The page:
< Back to News

Stocks Drop With European Futures Amid Deutsche Bank woes


What’s set to be the best quarter for Asian stocks since 2012 is ending on a sour note as concern about the financial health of Germany’s biggest lender unnerves investors, fueling demand for haven assets including gold and sovereign bonds. U.S. and European equity index futures fell.

Financial shares were the biggest contributors to the MSCI Asia Pacific Index’s loss after Deutsche Bank AG slid to a record low in New York, weighed down by a Bloomberg News report that some hedge funds have cut their exposure to the lender. Gold climbed for the first time in four days and oil retreated from a one-month high as most industrial metals fell. The yield on benchmark U.S. Treasuries sank to a three-week low.

Deutsche Bank’s woes are unsettling markets just as the risk of an oil price collapse recedes following an OPEC agreement this week to cut crude output. The bank’s shares have more than halved in value this year amid speculation it will struggle to pay legal bills tied to past misconduct, including a request for $14 billion from the U.S. Department of Justice. The International Monetary Fund said in June that the German lender may be the biggest contributor to systemic risk among the largest financial companies.

“Deutsche certainly weighs on sentiment, and the declines are concerning,” said James Woods, a strategist at Rivkin Securities in Sydney. “Being named the number one bank for global systemic risk, it’s entwined with everyone.”


The MSCI Asia Pacific Index dropped 0.9 percent as of 7:09 a.m. London time, trimming its quarterly advanced to 8.6 percent. Financial stocks accounted for more than a quarter of the decline in the benchmark after U.S.-traded shares of Deutsche Bank tumbled 6.7 percent in the last session.

“Following the report about clients moving to reduce exposure on Deutsche Bank, the possibility of other financial institutions facing similar moves has surfaced,” said Hideyuki Ishiguro, a senior strategist at Daiwa Securities Co. in Tokyo. “Investors, especially foreigners, are moving to cut down on positions in the face of risks arising from European banks.”

Japan’s Topix index and Hong Kong’s Hang Seng Index fell 1.5 percent, leading losses among Asian benchmarks. The latter remains the region’s best performer of the quarter with a 12 percent advance. The Shanghai Composite Index rose 0.2 percent before financial markets in mainland China shut next week for National Day holidays.

India’s S&P BSE Sensex index fluctuated following a 1.6 percent drop in the last session that marked its biggest loss since June. The nation said Thursday it had attacked terrorist camps in Pakistan, escalating tensions between the two nuclear-armed neighbors. The countries have fought three wars since they split from each other in 1947.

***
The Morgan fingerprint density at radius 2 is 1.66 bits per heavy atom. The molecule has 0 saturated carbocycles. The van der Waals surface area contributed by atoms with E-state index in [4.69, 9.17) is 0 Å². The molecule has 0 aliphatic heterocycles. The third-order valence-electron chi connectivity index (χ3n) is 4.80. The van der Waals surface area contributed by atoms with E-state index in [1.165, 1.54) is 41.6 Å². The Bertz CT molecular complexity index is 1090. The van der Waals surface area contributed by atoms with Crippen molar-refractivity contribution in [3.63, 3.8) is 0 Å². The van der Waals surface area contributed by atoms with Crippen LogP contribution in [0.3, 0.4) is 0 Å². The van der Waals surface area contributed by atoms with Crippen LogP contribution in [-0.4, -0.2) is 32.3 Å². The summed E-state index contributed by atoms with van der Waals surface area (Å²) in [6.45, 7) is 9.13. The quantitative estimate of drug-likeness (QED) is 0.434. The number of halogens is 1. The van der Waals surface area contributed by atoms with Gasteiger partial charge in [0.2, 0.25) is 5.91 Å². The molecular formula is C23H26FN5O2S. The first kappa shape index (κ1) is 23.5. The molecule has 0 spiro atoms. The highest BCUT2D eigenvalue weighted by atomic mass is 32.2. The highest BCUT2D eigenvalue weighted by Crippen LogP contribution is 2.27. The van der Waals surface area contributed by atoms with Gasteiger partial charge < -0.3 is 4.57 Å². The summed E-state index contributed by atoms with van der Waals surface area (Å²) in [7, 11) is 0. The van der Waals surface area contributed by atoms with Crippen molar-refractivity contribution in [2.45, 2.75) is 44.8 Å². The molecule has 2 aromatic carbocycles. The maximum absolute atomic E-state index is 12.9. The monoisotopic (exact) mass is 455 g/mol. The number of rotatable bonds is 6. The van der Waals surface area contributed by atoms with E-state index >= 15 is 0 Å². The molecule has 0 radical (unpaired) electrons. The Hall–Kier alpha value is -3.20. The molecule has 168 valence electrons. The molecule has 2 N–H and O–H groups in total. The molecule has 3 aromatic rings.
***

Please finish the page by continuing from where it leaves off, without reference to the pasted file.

Futures on the Euro Stoxx 50 Index slid 1.5 percent, while S&P 500 Index contracts were down 0.4 percent. Inflation and unemployment data for the euro area are due Friday and the U.S. has consumer spending figures coming. Hennes & Mauritz AB reported third-quarter earnings short of analysts’ expectations as the Swedish fashion retailer marked down prices and the strong dollar raised garment costs.


Crude oil fell 0.7 percent to $47.49 a barrel in New York, after gaining more than 7 percent over the last two days. While Wednesday’s agreement among Organization of Petroleum Exporting Countries imposed an overall production cap on the group of 14 oil producers, it didn’t assign individual limits — that was left to a committee that will report back at OPEC’s next meeting in November.

“It’s good that OPEC is going to limit production but sticking to the deal is the big headwind facing the organization,” said David Lennox, a resources analyst at Fat Prophets in Sydney. “We’re yet to get the exact details on which countries will contribute the cut, but the Saudis could handle that on their own without too much hassle.”

Most industrial metals retreated, with copper, aluminum and nickel falling by at least 0.4 percent in London. The declines come after the LMEX Metals Index ended Thursday at a one-year high. Gold added 0.3 percent, having dropped 1.3 percent over the last three days.


The U.S. 10-year Treasury yield declined two basis points to 1.55 percent as comparable yields on sovereign debt in Australia and New Zealand also dropped to three-week lows. The rate on similar-maturity notes in Germany fell two basis points to minus 0.14 percent.

The yield on Japanese securities due in a decade increased by one basis point to minus 0.08 percent before the central bank announces details of its bond-buying plans for October. The monthly statement, due at 5 p.m. Tokyo time, will provide some insight into where the authority wants rates to be after it said last week that monetary policy would be used to shape the yield curve.

The cost of insuring corporate and sovereign bonds against default in the Asia-Pacific region was set to rise for a third straight week, the longest streak of increases since June, according to prices from Australia & New Zealand Banking Group Ltd. and data provider CMA.


The Bloomberg Dollar Spot Index rose less than 0.1 percent, after advancing 0.2 percent in the last session. Most emerging-market currencies weakened, led by a 0.4 percent decline in Malaysia’s ringgit.

“The appetite for riskier assets has weakened on worries over euro-zone banks,” said Min Gyeong-won, a currency analyst at NH Futures Co. in Seoul.

Source: Bloomberg